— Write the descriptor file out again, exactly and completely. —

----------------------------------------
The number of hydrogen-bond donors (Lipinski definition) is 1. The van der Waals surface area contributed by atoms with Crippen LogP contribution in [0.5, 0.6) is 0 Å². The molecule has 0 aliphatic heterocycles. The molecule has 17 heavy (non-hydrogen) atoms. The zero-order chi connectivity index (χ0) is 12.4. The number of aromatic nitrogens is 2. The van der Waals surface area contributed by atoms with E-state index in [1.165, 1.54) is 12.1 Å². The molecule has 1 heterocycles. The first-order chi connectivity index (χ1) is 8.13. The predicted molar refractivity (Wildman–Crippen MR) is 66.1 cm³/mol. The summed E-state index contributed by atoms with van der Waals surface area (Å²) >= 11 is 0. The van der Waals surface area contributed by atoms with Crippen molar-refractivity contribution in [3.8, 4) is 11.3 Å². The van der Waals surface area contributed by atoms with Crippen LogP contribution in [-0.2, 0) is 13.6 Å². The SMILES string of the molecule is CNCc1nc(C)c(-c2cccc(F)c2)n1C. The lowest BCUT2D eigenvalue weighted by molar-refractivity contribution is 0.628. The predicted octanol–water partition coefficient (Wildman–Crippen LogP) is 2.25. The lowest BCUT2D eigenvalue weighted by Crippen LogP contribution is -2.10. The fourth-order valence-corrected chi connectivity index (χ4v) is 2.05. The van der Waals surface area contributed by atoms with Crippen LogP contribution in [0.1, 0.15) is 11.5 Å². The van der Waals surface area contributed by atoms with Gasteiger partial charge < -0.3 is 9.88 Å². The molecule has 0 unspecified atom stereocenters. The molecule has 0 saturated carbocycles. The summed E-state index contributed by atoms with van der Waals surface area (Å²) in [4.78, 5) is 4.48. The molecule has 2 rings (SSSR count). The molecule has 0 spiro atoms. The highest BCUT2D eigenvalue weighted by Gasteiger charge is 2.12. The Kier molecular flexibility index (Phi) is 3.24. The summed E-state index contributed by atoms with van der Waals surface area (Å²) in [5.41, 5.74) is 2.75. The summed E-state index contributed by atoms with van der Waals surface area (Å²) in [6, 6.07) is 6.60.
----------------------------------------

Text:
The number of hydrogen-bond donors (Lipinski definition) is 1. The van der Waals surface area contributed by atoms with Crippen LogP contribution in [0.5, 0.6) is 0 Å². The molecule has 0 aliphatic heterocycles. The molecule has 17 heavy (non-hydrogen) atoms. The zero-order chi connectivity index (χ0) is 12.4. The number of aromatic nitrogens is 2. The van der Waals surface area contributed by atoms with E-state index in [1.165, 1.54) is 12.1 Å². The molecule has 1 heterocycles. The first-order chi connectivity index (χ1) is 8.13. The predicted molar refractivity (Wildman–Crippen MR) is 66.1 cm³/mol. The summed E-state index contributed by atoms with van der Waals surface area (Å²) >= 11 is 0. The van der Waals surface area contributed by atoms with Crippen molar-refractivity contribution in [3.8, 4) is 11.3 Å². The van der Waals surface area contributed by atoms with Crippen LogP contribution in [-0.2, 0) is 13.6 Å². The SMILES string of the molecule is CNCc1nc(C)c(-c2cccc(F)c2)n1C. The lowest BCUT2D eigenvalue weighted by molar-refractivity contribution is 0.628. The predicted octanol–water partition coefficient (Wildman–Crippen LogP) is 2.25. The lowest BCUT2D eigenvalue weighted by Crippen LogP contribution is -2.10. The fourth-order valence-corrected chi connectivity index (χ4v) is 2.05. The van der Waals surface area contributed by atoms with Crippen LogP contribution in [0.1, 0.15) is 11.5 Å². The van der Waals surface area contributed by atoms with Gasteiger partial charge < -0.3 is 9.88 Å². The molecule has 0 unspecified atom stereocenters. The molecule has 0 saturated carbocycles. The summed E-state index contributed by atoms with van der Waals surface area (Å²) in [4.78, 5) is 4.48. The molecule has 2 rings (SSSR count). The molecule has 0 spiro atoms. The highest BCUT2D eigenvalue weighted by Gasteiger charge is 2.12. The Kier molecular flexibility index (Phi) is 3.24. The summed E-state index contributed by atoms with van der Waals surface area (Å²) in [5.41, 5.74) is 2.75. The summed E-state index contributed by atoms with van der Waals surface area (Å²) in [6, 6.07) is 6.60.